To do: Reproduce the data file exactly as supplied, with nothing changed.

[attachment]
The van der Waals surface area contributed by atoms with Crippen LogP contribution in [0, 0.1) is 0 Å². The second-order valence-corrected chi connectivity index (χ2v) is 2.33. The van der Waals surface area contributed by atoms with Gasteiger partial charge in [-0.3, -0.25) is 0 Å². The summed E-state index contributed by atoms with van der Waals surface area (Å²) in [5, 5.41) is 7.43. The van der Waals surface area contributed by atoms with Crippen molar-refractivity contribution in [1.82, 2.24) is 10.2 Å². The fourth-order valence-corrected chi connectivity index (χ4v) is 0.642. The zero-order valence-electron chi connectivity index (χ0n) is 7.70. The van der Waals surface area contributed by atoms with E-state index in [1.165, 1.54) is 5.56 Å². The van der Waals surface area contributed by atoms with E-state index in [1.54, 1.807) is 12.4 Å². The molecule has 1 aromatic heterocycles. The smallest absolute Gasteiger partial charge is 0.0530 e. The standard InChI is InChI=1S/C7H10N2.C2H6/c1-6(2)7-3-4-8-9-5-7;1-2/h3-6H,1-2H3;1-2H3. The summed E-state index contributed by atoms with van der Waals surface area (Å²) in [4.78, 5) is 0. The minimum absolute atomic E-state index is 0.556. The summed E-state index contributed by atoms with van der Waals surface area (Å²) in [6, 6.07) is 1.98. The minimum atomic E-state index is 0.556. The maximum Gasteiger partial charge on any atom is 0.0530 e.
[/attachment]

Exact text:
The van der Waals surface area contributed by atoms with Crippen LogP contribution in [0, 0.1) is 0 Å². The second-order valence-corrected chi connectivity index (χ2v) is 2.33. The van der Waals surface area contributed by atoms with Gasteiger partial charge in [-0.3, -0.25) is 0 Å². The summed E-state index contributed by atoms with van der Waals surface area (Å²) in [5, 5.41) is 7.43. The van der Waals surface area contributed by atoms with Crippen molar-refractivity contribution in [1.82, 2.24) is 10.2 Å². The fourth-order valence-corrected chi connectivity index (χ4v) is 0.642. The zero-order valence-electron chi connectivity index (χ0n) is 7.70. The van der Waals surface area contributed by atoms with E-state index in [1.165, 1.54) is 5.56 Å². The van der Waals surface area contributed by atoms with E-state index in [1.54, 1.807) is 12.4 Å². The molecule has 1 aromatic heterocycles. The smallest absolute Gasteiger partial charge is 0.0530 e. The standard InChI is InChI=1S/C7H10N2.C2H6/c1-6(2)7-3-4-8-9-5-7;1-2/h3-6H,1-2H3;1-2H3. The summed E-state index contributed by atoms with van der Waals surface area (Å²) in [4.78, 5) is 0. The minimum absolute atomic E-state index is 0.556. The summed E-state index contributed by atoms with van der Waals surface area (Å²) in [6, 6.07) is 1.98. The minimum atomic E-state index is 0.556. The maximum Gasteiger partial charge on any atom is 0.0530 e.